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Scooter Theory: Trick Selection

As individuals, we all reside within our own psychological world. A world created out of the summation of our experiences and the patterns of our brain, forming our unique experience of life.

In order to make sense of our personal world, we are compelled to share it with others. We want the sense of human connection that comes from the giving and receiving of empathy and understanding.

Like any medium of art, a scooter affords its rider the ability to express their personal world. Through scootering, riders can participate in the exchange of psyches. Concepts and mental states that are too difficult to transcribe into words can be embodied through one’s riding.

In the sense of artistry, scooter riders are painters with the earth’s landscape as their canvas and their tricks as their brush strokes.

In order to participate in the artistic exchange, a rider’s brush strokes must be authentic and conscious. Like real paintings, a piece only holds real value if it is presented as an original. A Picaso is worth millions…only if it is an original.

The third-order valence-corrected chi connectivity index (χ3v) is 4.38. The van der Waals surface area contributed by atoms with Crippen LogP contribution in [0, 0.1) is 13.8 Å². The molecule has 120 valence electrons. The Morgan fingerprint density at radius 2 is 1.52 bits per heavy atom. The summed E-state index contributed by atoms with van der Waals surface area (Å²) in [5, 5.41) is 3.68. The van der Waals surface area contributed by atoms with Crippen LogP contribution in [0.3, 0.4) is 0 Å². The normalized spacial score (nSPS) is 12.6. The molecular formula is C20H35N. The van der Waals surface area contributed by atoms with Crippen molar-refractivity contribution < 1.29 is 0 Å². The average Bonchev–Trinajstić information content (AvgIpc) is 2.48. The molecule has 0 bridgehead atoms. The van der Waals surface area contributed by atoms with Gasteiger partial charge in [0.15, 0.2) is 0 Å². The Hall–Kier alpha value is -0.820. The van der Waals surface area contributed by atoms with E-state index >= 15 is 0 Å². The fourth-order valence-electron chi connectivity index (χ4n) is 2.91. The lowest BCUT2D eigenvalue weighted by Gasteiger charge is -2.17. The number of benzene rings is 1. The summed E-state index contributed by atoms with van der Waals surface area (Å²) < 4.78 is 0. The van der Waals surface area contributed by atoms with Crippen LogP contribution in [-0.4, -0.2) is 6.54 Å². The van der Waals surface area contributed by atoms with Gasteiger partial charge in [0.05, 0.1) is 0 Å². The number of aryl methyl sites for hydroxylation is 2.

There are two primary components to scooter riding; tricks and style. If style is more unconscious, then trick selection is more conscious.

It is your obligation to consciously maintain and fulfill your unique character through your trick selection. Exceeding any physical skill, a rider can only work to individualize him or herself through their tricks. It is, therefore, essential to give honest and careful thought to the tricks that you choose to film.

Do tricks that you like. Do tricks that are fun. Do tricks that look and feel cool to you. Don’t merely do tricks because some kid with 30K Instagram followers does them.

The combination of a self-accurate pairing of style and trick selection produces a code about one’s character, detailed and rich enough for others within the sport to decipher and appreciate.

– Bobby Pantano